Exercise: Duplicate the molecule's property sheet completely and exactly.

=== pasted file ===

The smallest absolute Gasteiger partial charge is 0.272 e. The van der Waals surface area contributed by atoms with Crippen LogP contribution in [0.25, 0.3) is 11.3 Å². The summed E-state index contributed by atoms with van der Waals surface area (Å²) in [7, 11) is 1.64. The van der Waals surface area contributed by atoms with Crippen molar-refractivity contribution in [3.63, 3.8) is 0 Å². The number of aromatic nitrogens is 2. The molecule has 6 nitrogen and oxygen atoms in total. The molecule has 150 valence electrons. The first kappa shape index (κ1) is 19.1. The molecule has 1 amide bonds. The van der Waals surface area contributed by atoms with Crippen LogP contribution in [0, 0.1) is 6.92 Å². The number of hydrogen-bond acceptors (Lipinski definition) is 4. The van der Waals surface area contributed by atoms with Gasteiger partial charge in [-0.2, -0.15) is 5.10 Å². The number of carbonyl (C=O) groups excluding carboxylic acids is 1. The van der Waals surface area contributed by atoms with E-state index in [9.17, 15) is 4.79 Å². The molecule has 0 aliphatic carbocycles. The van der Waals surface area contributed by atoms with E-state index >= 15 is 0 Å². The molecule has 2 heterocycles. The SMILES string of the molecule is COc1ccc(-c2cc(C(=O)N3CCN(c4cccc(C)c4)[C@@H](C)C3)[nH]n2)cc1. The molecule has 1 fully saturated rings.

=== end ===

The smallest absolute Gasteiger partial charge is 0.272 e. The van der Waals surface area contributed by atoms with Crippen LogP contribution in [0.25, 0.3) is 11.3 Å². The summed E-state index contributed by atoms with van der Waals surface area (Å²) in [7, 11) is 1.64. The van der Waals surface area contributed by atoms with Crippen molar-refractivity contribution in [3.63, 3.8) is 0 Å². The number of aromatic nitrogens is 2. The molecule has 6 nitrogen and oxygen atoms in total. The molecule has 150 valence electrons. The first kappa shape index (κ1) is 19.1. The molecule has 1 amide bonds. The van der Waals surface area contributed by atoms with Crippen LogP contribution in [0, 0.1) is 6.92 Å². The number of hydrogen-bond acceptors (Lipinski definition) is 4. The van der Waals surface area contributed by atoms with Gasteiger partial charge in [-0.2, -0.15) is 5.10 Å². The number of carbonyl (C=O) groups excluding carboxylic acids is 1. The van der Waals surface area contributed by atoms with E-state index in [9.17, 15) is 4.79 Å². The molecule has 0 aliphatic carbocycles. The van der Waals surface area contributed by atoms with E-state index >= 15 is 0 Å². The molecule has 2 heterocycles. The SMILES string of the molecule is COc1ccc(-c2cc(C(=O)N3CCN(c4cccc(C)c4)[C@@H](C)C3)[nH]n2)cc1. The molecule has 1 fully saturated rings.